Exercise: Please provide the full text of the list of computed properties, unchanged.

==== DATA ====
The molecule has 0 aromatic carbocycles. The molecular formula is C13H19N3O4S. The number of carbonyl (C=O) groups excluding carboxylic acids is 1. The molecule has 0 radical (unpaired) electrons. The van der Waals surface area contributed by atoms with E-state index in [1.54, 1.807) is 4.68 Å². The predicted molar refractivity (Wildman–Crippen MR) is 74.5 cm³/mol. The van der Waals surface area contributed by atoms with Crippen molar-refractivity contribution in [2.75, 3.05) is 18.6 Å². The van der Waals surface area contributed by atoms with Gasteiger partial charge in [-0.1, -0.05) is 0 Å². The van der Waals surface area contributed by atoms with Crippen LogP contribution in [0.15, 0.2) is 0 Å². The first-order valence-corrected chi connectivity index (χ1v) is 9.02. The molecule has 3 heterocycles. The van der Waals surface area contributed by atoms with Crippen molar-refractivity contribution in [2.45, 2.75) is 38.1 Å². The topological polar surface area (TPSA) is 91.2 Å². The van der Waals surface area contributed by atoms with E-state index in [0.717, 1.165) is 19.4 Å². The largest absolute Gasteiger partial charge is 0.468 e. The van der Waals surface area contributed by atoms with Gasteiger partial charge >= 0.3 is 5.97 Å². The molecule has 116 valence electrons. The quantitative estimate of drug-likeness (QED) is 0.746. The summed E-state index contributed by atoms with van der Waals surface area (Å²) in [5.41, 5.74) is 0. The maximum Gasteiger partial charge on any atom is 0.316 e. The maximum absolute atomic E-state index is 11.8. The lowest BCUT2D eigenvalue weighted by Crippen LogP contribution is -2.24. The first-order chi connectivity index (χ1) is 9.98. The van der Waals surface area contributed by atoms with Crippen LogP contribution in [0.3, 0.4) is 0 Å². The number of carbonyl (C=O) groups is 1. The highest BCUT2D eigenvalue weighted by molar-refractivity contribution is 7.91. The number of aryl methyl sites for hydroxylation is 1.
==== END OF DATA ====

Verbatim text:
The molecule has 0 aromatic carbocycles. The molecular formula is C13H19N3O4S. The number of carbonyl (C=O) groups excluding carboxylic acids is 1. The molecule has 0 radical (unpaired) electrons. The van der Waals surface area contributed by atoms with E-state index in [1.54, 1.807) is 4.68 Å². The predicted molar refractivity (Wildman–Crippen MR) is 74.5 cm³/mol. The van der Waals surface area contributed by atoms with Crippen molar-refractivity contribution in [2.75, 3.05) is 18.6 Å². The van der Waals surface area contributed by atoms with Gasteiger partial charge in [-0.1, -0.05) is 0 Å². The van der Waals surface area contributed by atoms with Crippen LogP contribution in [0.15, 0.2) is 0 Å². The first-order valence-corrected chi connectivity index (χ1v) is 9.02. The molecule has 3 heterocycles. The van der Waals surface area contributed by atoms with Crippen molar-refractivity contribution in [2.45, 2.75) is 38.1 Å². The topological polar surface area (TPSA) is 91.2 Å². The van der Waals surface area contributed by atoms with E-state index in [0.717, 1.165) is 19.4 Å². The largest absolute Gasteiger partial charge is 0.468 e. The van der Waals surface area contributed by atoms with Gasteiger partial charge >= 0.3 is 5.97 Å². The molecule has 116 valence electrons. The quantitative estimate of drug-likeness (QED) is 0.746. The summed E-state index contributed by atoms with van der Waals surface area (Å²) in [5.41, 5.74) is 0. The maximum Gasteiger partial charge on any atom is 0.316 e. The maximum absolute atomic E-state index is 11.8. The lowest BCUT2D eigenvalue weighted by Crippen LogP contribution is -2.24. The first-order chi connectivity index (χ1) is 9.98. The van der Waals surface area contributed by atoms with Crippen LogP contribution in [0.3, 0.4) is 0 Å². The number of carbonyl (C=O) groups is 1. The highest BCUT2D eigenvalue weighted by molar-refractivity contribution is 7.91. The number of aryl methyl sites for hydroxylation is 1.